The Perfect Place to Watch the Sun and Tide Rise and Fall
A marvellous hotchpotch of old connecting buildings, The Greenbank Hotel occupies an enviable position overlooking Falmouth harbour
Review by Lara Protheroe
Watching Luther gleefully exploring the rock pools of Gyllyngvase beach it was clear that Falmouth may become for him, as it has for me, a place that truly captures the heart. The arty, independent feel to the town gives it real personality; the Cornish light bathes all experiences in a lustrous glow and life shines brightly. If you are seeking a historic coastal hotel that, without being in any way remote, is nevertheless away from hustle, bustle and identikit seafront hostelries, The Greenbank Hotel provides an ideal vantage point from which to observe the rise and fall of both the sun and the tides.
The Greenbank Hotel occupies an enviable position deep into the inlet of Falmouth Harbour, facing the sleepy fishing village of Flushing on the opposite bank, with countless boats anchored at buoys on the inlet between the two. The hotel building dates back to 1640, when it was built as a private residence; later becoming an inn that was used as the drop-off point for the Flushing Ferry. The fact that the ferry was operated by the inn-keeper doubtless leading to good custom for the inn and somewhat irregular ferry times.
To this day, if you are out on the water and want to sail over for a drink the hotel has private pontoons for you to moor your vessel. The Working Boat (as the inn is now known) is a cosy pub built into the lower ground floor of the hotel and overlooking the quay and pontoons.
The hotel itself is a delightful hotchpotch of connected buildings that run parallel to the water’s edge, affording most of the rooms, along with the restaurant and the pub, a magnificent view out over the water and its occupants, be they boats or birds. The hotel hosted author Kenneth Greene in 1907 (the same year that Florence Nightingale also sojourned there), and it was the letters he wrote to his son whilst staying at the hotel that later formed the basis of The Wind in the Willows. Charming nods to this venerable literary history are to be found throughout the hotel in the form of framed ink plates from early editions of the much-loved tale.
We stayed in the aptly-named Lookout Suite. The bedroom comprises a vast and luxurious bed with an enormous picture window at its foot. The adjacent sitting room offers a huge turquoise L-shape sofa for snuggling up on, or chairs raised up on a dais beside the French windows – to offer the prim-est views out across the harbour (easily augmented by a mighty tripod-mounted telescope). The windows open entirely onto a furnished balcony with a glass wind break, from which one can look out west towards Penryn and east across the sweep of the harbour, docks and town.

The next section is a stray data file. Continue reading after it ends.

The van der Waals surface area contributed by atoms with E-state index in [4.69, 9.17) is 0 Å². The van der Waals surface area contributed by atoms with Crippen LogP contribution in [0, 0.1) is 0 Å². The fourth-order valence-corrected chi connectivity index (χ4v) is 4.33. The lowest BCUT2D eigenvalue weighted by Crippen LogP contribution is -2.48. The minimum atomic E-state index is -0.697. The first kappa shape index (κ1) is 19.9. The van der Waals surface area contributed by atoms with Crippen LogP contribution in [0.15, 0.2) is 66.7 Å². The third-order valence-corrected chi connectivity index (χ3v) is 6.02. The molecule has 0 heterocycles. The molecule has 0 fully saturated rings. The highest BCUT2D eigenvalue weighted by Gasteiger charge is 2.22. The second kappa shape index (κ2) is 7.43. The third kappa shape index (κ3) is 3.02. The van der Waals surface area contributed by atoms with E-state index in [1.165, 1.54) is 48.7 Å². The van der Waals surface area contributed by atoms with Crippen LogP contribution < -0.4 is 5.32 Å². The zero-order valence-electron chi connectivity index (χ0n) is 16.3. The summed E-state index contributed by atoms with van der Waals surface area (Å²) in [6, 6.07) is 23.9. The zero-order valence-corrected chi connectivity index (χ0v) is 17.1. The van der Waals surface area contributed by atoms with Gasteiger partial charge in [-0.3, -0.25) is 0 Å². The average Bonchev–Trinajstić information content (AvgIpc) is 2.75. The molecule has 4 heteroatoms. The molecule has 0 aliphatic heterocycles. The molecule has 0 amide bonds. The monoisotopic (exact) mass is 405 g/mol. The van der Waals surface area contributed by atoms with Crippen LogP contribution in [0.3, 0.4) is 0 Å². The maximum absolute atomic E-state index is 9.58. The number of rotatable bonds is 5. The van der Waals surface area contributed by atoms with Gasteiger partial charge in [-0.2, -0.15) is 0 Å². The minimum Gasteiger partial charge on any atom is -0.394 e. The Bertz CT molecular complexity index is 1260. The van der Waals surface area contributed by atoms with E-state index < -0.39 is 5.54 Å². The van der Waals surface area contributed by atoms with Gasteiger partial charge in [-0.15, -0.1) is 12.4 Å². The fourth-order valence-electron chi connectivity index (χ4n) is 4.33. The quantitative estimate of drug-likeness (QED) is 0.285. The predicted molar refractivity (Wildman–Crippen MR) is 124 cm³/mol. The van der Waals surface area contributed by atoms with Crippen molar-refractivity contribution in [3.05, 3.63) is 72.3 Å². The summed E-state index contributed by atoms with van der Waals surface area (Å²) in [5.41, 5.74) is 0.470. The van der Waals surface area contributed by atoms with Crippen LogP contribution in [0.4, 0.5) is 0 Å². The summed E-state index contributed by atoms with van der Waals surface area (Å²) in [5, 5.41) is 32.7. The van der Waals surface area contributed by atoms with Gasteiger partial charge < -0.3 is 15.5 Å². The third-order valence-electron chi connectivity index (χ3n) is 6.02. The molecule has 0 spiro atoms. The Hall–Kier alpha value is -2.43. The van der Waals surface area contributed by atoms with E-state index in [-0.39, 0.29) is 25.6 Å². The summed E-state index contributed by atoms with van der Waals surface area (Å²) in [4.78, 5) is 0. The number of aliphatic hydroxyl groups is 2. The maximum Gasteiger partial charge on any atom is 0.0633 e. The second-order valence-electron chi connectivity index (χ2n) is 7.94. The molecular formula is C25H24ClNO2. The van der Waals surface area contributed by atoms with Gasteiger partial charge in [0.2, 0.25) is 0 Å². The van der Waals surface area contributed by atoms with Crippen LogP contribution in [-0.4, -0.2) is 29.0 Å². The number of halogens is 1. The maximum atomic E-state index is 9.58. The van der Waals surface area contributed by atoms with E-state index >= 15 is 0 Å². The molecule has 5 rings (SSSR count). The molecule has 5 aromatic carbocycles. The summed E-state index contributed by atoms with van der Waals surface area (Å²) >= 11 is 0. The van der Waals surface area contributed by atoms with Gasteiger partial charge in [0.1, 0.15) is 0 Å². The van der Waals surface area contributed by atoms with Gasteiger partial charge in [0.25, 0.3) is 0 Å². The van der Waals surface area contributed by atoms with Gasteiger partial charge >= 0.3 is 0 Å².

Tasteful and thoughtful design touches abound throughout the suite, with inky blue pictures of shells, seaweed and crustaceans adorning the walls and tasteful lighting with plenty of lamps and dimmer options; handy for creating just the right atmosphere. I was very taken with the elegant vertical navy blue radiators – with which I would happily have returned home!
The spacious bathroom has a freestanding turquoise claw-foot bath and separate walk-in shower with glossy navy metro tiles; the wooden flooring feels nicely nautical and the room is immaculate in every detail.
The clean, bright Cornish light floods the suite and it is a joy to spend time in there. The picturesque dwellings in Flushing on the opposite shore look full of intrigue. The pink thatched cottage with its private mooring must have many a story to tell. Regal swans float serenely here and there, seagulls hover on the breeze at eye level and the tide laps calmly over the seaweed-smothered shore right below the window.
The award-winning Water’s Edge restaurant – set above the Working Boat – is similarly airy and light and shares that stunning view out over the harbour. The restaurant serves a truly first rate breakfast with sunrise views, and we felt fully set up for a day of exploration.
Exploration complete, it was time for a return to the Water’s Edge and supper. We like to prepare ourselves for an evening meal and had examined the menu in advance to make provisional choices. The wording is perhaps a little fussy, leading to apprehension that the dishes might prove to be overworked (and likely undersized!). I was hoping I wouldn’t come away disappointed or – even worse – still hungry.
The food was exquisite. The beautiful (in both appearance and flavour) roasted vegetable salad I think I could eat every day. An impeccable seafood grill selection that was so light and tasty it could almost have been caught that moment and barbecued on the beach in front of me. There was a charming honesty to the dishes but at the same time a skill that made them so impressive. We took desserts in our suite, along with our fast-fading toddler, meaning that I could eat the best sticky toffee pudding of my life in bed looking out at the sea lulling itself gently into dusk. Heavenly.
There is no doubt that we shall be returning before long once again to enjoy the many charms of Falmouth. And to The Greenbank Hotel? Absolutely. The staff are friendly and attentive and the food excellent. It’s a short hop into town to explore the beautiful Maritime Museum, have a quiet drink and browse at Beerwolf Books, or a wander to Gyllyngvase Beach and those magnetic rock pools.
Enquiries: The Greenbank Hotel, Harbourside, Falmouth, Cornwall, TR11 2SR/ +44 (0) 1326 312440/ email@example.com/ www.greenbank-hotel.co.uk